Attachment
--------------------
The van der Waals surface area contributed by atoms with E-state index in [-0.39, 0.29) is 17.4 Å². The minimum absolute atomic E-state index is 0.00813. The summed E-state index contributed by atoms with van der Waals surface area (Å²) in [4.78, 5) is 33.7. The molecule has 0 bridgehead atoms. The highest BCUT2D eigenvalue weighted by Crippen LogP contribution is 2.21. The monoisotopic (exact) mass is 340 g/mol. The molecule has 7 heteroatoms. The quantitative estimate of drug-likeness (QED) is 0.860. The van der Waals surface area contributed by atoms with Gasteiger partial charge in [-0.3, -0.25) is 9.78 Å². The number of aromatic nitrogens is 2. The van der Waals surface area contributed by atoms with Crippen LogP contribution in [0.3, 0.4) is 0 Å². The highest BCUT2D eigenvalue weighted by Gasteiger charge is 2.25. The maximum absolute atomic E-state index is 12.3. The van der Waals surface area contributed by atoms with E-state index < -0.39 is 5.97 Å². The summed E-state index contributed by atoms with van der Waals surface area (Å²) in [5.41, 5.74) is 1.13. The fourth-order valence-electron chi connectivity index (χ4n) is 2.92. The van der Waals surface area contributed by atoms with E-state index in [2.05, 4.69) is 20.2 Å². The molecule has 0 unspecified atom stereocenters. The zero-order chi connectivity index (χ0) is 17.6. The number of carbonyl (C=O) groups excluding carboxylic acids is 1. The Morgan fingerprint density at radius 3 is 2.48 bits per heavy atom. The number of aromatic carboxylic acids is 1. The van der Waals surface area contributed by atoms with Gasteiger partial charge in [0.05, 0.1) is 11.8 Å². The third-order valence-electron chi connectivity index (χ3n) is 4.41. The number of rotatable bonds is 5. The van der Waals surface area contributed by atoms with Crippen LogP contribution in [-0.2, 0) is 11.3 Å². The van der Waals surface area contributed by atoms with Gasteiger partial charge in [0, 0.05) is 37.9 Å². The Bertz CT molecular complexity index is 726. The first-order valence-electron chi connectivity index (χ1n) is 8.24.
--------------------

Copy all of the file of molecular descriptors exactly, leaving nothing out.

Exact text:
The van der Waals surface area contributed by atoms with E-state index in [-0.39, 0.29) is 17.4 Å². The minimum absolute atomic E-state index is 0.00813. The summed E-state index contributed by atoms with van der Waals surface area (Å²) in [4.78, 5) is 33.7. The molecule has 0 bridgehead atoms. The highest BCUT2D eigenvalue weighted by Crippen LogP contribution is 2.21. The monoisotopic (exact) mass is 340 g/mol. The molecule has 7 heteroatoms. The quantitative estimate of drug-likeness (QED) is 0.860. The van der Waals surface area contributed by atoms with Gasteiger partial charge in [-0.3, -0.25) is 9.78 Å². The number of aromatic nitrogens is 2. The van der Waals surface area contributed by atoms with Crippen LogP contribution in [0.3, 0.4) is 0 Å². The highest BCUT2D eigenvalue weighted by Gasteiger charge is 2.25. The maximum absolute atomic E-state index is 12.3. The van der Waals surface area contributed by atoms with E-state index < -0.39 is 5.97 Å². The summed E-state index contributed by atoms with van der Waals surface area (Å²) in [5.41, 5.74) is 1.13. The fourth-order valence-electron chi connectivity index (χ4n) is 2.92. The van der Waals surface area contributed by atoms with E-state index in [2.05, 4.69) is 20.2 Å². The molecule has 0 unspecified atom stereocenters. The zero-order chi connectivity index (χ0) is 17.6. The number of carbonyl (C=O) groups excluding carboxylic acids is 1. The Morgan fingerprint density at radius 3 is 2.48 bits per heavy atom. The number of aromatic carboxylic acids is 1. The van der Waals surface area contributed by atoms with Gasteiger partial charge in [0.05, 0.1) is 11.8 Å². The third-order valence-electron chi connectivity index (χ3n) is 4.41. The number of rotatable bonds is 5. The van der Waals surface area contributed by atoms with Crippen LogP contribution in [-0.2, 0) is 11.3 Å². The van der Waals surface area contributed by atoms with Gasteiger partial charge in [0, 0.05) is 37.9 Å². The Bertz CT molecular complexity index is 726. The first-order valence-electron chi connectivity index (χ1n) is 8.24.